28 November 2008


Publisher and three editors charged with criminal defamation, injurious falsehood

Incident details

Sam Ndah Isaiah, Abdulrazak Bello Barkindo, Lara Olugbemi, Simon Imobo-Swan

(MRA/IFEX) - On 27 November 2008, the government of Nigeria arraigned the publisher of the Abuja-based privately owned "Leadership" daily newspaper, Sam Ndah Isaiah, and three other editorial staff, daily editor Abdulrazak Bello Barkindo, Sunday editor Lara Olugbemi and ex-associate editor Simon Imobo-Swan, at an Abuja magistrate court. They were accused of "conspiracy, joint illegal acts, defamation of character, injurious falsehood and printing, engraving and distributing of matter known to be defamatory contrary to sections 79, 392, 393, 394, and 395 of the Penal Code."

On more than three occasions in November, both the State Security Service (SSS), Nigeria's intelligence agency, and the regular police force have raided the "Leadership" offices, arresting these staffers, subsequently releasing them and ordering them to report to the SSS offices on a regular basis. The travails of the newspaper are the result of a report it published alleging that President Umaru Musa Yar'Adua had fallen ill again, could no longer attend to official duties and that medical doctors had been flown to Nigeria from Saudi Arabia to treat him.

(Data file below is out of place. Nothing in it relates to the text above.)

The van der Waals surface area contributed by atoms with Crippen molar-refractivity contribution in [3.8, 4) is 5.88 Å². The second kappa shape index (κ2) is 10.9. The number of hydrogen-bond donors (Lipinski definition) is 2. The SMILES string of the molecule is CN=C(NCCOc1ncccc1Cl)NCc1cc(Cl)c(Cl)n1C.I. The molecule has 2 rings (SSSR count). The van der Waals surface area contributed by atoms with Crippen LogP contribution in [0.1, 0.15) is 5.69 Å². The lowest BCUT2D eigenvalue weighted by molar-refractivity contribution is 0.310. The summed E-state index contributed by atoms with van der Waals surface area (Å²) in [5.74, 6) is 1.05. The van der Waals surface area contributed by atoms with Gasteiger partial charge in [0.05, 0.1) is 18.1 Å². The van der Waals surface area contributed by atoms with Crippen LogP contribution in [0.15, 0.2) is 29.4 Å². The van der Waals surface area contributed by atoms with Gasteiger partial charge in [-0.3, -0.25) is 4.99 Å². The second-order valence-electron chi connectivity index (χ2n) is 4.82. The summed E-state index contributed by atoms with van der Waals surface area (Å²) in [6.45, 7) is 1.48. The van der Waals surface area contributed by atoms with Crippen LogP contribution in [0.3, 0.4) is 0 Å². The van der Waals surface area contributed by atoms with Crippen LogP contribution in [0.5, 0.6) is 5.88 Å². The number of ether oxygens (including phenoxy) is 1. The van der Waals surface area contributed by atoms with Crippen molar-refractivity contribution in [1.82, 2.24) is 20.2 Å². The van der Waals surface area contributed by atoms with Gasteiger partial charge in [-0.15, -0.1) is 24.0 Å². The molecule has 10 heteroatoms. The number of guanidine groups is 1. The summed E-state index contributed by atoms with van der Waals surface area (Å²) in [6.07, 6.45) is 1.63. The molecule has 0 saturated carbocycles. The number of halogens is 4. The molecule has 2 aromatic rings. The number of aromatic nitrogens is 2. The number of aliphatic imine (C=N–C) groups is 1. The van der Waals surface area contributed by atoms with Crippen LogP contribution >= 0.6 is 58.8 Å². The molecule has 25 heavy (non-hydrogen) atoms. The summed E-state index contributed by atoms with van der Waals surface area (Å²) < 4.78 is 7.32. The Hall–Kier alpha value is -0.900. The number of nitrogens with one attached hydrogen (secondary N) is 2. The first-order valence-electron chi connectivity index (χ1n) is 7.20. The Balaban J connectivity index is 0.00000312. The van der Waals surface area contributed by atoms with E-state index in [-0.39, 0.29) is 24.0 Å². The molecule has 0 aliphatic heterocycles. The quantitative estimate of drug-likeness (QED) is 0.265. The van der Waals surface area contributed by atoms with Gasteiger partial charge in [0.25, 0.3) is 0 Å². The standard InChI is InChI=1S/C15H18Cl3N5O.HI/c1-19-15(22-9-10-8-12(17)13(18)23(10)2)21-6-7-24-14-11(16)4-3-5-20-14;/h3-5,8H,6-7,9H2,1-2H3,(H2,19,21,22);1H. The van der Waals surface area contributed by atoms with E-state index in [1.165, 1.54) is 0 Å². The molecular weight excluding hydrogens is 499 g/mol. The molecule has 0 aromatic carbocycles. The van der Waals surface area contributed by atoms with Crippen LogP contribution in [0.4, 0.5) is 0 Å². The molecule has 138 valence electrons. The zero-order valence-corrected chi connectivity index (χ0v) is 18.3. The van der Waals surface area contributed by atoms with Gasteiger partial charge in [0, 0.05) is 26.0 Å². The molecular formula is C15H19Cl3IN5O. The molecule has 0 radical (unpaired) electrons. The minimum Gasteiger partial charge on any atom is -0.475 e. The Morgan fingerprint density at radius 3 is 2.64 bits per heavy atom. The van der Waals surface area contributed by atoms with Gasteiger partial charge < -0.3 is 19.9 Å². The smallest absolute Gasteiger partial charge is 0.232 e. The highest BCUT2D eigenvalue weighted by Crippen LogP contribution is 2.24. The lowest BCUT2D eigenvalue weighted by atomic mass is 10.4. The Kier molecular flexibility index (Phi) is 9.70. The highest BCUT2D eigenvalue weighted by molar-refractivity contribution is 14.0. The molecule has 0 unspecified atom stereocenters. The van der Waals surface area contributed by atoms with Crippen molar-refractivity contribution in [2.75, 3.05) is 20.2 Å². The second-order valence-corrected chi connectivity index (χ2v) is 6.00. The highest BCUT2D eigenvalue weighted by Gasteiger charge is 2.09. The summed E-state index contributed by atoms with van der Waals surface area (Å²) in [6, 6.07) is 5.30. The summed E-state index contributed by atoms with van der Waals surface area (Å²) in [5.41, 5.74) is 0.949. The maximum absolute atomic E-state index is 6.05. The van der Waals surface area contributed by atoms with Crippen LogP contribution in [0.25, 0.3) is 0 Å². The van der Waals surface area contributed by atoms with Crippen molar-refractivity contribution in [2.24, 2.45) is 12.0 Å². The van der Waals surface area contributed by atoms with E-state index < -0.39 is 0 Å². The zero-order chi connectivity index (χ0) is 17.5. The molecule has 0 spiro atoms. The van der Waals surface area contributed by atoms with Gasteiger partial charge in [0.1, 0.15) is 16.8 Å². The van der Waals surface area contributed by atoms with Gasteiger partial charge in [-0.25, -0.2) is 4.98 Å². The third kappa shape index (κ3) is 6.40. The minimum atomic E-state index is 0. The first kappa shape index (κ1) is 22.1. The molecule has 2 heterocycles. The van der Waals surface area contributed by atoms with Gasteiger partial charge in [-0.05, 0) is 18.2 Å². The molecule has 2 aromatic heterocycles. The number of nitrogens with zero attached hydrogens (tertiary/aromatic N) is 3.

The state of the president's health has been a subject of much speculation in the country since he collapsed during his election campaigns early in 2007 and had to be flown to Germany for treatment.

Following their arrests earlier this month, the journalists were questioned about the source of the story published by the newspaper. Although the Presidency denied the truth of the story, the newspaper claimed that, despite an error in the report, it was largely true.

The "Leadership" personnel's arraignment represents the climax of the Presidency's threat to go to court to seek redress for the publication, along with the incessant raids on the newspaper's premises and harassment of its staff.

Chief Magistrate Sunday Ochimama granted bail for the newspaper's personnel in the sum of 500,000 naira (approx. US$ 4,200) each and a surety who must be a civil servant and not less than Grade Level 10 in the civil service, in addition to showing evidence of ownership of landed property within Abuja. The journalists met the bail conditions and were subsequently released.

The magistrate fixed the trial date for 16 and 18 December.


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